As I mentioned in my last post, I am a voracious reader. At any given time, I typically have two or three books on my nightstand or coffee table. And since 2011, I have chronicled the books I’ve read in my beloved “Book of Books.” (Seriously, I didn’t realize how much I cared about it until my wife and I evacuated prior to a hurricane and I realized I hadn’t packed it. Of all the things I had left behind, that little book was the one that I actually fretted about losing. Luckily, we were spared.)
Unfortunately, though, I don’t record the articles I read. As a result, I can’t remember when I first came across the piece by Thomas Andrews and Flannery Burke in AHA’s Perspectives, entitled “What Does It Mean to Think Historically?” By now, many historians and teachers of history are familiar with the article, so I won’t offer a deep dive into it. For those who aren’t, the authors present five “habits of mind” that historians rely on when thinking and writing about the past. They are:
- change (and continuity) over time;
- complexity; and
It is not an understatement to say that the article truly transformed my teaching. I was already attempting to emphasize historical thinking in my classroom, tossing the textbook and instead feeding my students a steady diet of primary sources and excerpts from historical monographs, but in retrospect, I was merely fumbling in the dark. What this short piece did was give me a vocabulary—which I could in turn pass on to my students—to describe the specific intellectual “moves” that historians used in the excerpts we read. It also enabled me to “name” the moves that my students and I used when we discussed a source.
My pedagogical strategy with regard to this is simple but fairly effective. I introduce these as “The Five C’s of Historical Thinking” early in the year, and then I refer to them ad nauseam until students themselves begin referring to them. Inevitably, this is done in a mocking tone, as if to say, “If I show that I know what you’re getting at, will you please shut up about ‘The Five C’s’ already?!” Once that happens, I know it’s starting to sink in, and I begin to shift to eliciting the information from students: “What kind of argument is Professor X making here?”
When I first present “The Five C’s,” I teach them in the order above, which is slightly different from the order in which they are presented in the article. There are a couple of reasons for this. First, I begin with causation (which the authors refer to as “causality”) because, in my experience, this is the one that students already know. “Cause and effect” is familiar to them from elementary/middle school, even if tends to be a fairly blunt instrument in their hands. (Sure, I guess we can say that the assassination of Franz Ferdinand caused World War I… for now. But we’ll come back to that.) Once they’re thinking about history not as a list of people and events but as a set of relationships between them, I introduce change and continuity, which are less familiar but fairly intuitive for adolescents. From there, we’re on to context, which generally takes them a bit longer to grasp.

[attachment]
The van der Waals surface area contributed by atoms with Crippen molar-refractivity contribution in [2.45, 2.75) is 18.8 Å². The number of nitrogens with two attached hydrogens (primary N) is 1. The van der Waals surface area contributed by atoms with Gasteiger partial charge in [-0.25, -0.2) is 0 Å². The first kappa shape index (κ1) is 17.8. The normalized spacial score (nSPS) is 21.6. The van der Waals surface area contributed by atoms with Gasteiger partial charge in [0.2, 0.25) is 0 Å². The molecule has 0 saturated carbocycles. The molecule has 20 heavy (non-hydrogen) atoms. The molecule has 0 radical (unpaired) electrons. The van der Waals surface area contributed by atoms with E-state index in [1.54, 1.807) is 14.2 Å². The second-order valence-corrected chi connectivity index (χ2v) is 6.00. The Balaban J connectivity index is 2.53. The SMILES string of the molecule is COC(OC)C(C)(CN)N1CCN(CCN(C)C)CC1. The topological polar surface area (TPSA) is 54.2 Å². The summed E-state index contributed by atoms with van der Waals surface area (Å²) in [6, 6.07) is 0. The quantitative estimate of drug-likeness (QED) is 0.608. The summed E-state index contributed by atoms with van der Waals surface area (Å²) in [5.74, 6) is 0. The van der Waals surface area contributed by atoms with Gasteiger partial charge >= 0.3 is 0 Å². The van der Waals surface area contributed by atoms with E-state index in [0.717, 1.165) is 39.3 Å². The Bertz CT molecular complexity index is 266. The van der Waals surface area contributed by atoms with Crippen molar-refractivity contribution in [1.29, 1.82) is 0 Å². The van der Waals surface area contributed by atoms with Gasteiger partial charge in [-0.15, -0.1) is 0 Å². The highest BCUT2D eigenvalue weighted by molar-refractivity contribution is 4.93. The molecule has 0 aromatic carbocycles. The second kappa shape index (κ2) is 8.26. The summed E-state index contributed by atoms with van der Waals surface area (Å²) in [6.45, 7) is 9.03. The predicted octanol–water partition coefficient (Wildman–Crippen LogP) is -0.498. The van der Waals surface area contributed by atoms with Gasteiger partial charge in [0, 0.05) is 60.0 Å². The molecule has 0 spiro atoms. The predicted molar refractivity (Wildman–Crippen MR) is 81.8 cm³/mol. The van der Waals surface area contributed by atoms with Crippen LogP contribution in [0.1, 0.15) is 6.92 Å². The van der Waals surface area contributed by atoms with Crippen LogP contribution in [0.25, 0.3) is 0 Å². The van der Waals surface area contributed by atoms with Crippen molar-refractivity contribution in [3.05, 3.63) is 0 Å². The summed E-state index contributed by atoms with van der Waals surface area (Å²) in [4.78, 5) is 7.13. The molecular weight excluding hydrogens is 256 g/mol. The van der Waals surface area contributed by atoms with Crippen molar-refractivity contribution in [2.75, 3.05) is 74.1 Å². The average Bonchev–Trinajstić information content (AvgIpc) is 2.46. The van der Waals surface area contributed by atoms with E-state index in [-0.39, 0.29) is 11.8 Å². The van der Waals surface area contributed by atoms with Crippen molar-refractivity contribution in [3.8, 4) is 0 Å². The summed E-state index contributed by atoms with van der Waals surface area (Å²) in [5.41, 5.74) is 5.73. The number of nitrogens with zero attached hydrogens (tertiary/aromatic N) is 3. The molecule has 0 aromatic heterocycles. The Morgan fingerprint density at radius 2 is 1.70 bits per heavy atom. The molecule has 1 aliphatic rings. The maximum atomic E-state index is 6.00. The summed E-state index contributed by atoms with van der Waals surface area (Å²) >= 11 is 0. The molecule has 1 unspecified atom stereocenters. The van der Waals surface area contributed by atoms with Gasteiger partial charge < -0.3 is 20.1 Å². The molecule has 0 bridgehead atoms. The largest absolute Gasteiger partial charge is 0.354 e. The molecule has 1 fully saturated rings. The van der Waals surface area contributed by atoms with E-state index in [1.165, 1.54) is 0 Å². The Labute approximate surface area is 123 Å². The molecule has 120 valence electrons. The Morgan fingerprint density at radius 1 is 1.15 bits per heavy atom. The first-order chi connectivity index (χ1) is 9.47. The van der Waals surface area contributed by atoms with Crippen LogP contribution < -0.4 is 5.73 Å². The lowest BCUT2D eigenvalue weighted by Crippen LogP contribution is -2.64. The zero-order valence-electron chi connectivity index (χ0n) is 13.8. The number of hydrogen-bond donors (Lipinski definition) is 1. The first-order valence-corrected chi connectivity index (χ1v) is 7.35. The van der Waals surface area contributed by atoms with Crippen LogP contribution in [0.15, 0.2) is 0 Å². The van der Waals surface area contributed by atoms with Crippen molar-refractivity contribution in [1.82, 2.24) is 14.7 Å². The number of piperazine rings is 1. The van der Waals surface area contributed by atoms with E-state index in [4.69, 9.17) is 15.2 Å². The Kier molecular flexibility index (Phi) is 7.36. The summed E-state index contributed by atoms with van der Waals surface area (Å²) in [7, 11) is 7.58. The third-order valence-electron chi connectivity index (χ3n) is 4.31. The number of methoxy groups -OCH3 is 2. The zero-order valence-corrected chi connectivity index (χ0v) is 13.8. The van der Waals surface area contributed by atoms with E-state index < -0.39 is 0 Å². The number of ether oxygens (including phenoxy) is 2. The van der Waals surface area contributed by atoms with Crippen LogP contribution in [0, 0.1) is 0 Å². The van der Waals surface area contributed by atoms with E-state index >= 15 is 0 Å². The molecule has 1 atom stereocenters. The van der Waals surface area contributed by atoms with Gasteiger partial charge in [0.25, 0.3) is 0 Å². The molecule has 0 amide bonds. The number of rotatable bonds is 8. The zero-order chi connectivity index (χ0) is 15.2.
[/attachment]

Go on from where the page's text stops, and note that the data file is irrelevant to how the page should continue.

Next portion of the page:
I introduce complexity and contingency, too, but I typically gloss over these on the first day. Because my high school courses span two semesters, understanding how to contextualize events and sources is the primary focus in the first semester, and in the second semester we return to complexity and contingency with more regularity. (This is where we might return to the causes—plural—of World War I, for example, and attempt to uncover the many contingencies that brought about the actual result, of which Franz Ferdinand’s assassination was only one.)
Paradoxically, this lesson (and its long-term implementation) both simplifies and complicates history as a way of thinking for my students. It demystifies the “unnatural act” of historical thinking to some extent by revealing that there are specific “habits of mind” that students can develop with practice; it challenges them by making clear that memorization of names and dates will not suffice. To think historically does in fact require one to think. (Students’ reactions to this revelation always depend on their particular academic skill-sets. Some—usually a precious few—are excited by this, while the majority who have grown comfortable with the memorization game over the years typically groan.)
Aside from changing my teaching, the article has also changed the way I think about writing history. I recently revised and updated my old Master’s paper, and I found myself reworking my argument along these lines. Whereas before I had merely hinted at arguments, I now found myself making a more cogent (in my opinion) claim about complexity and continuity. In other words, although we have long thought things have changed, in fact, my research reveals that the truth is more complex; things are more similar to the past than we have wanted to believe.
This is the kind of thinking I want my students to learn to do as well, even if my recent revisions of my own work reveal that developing these habits of mind does not occur overnight.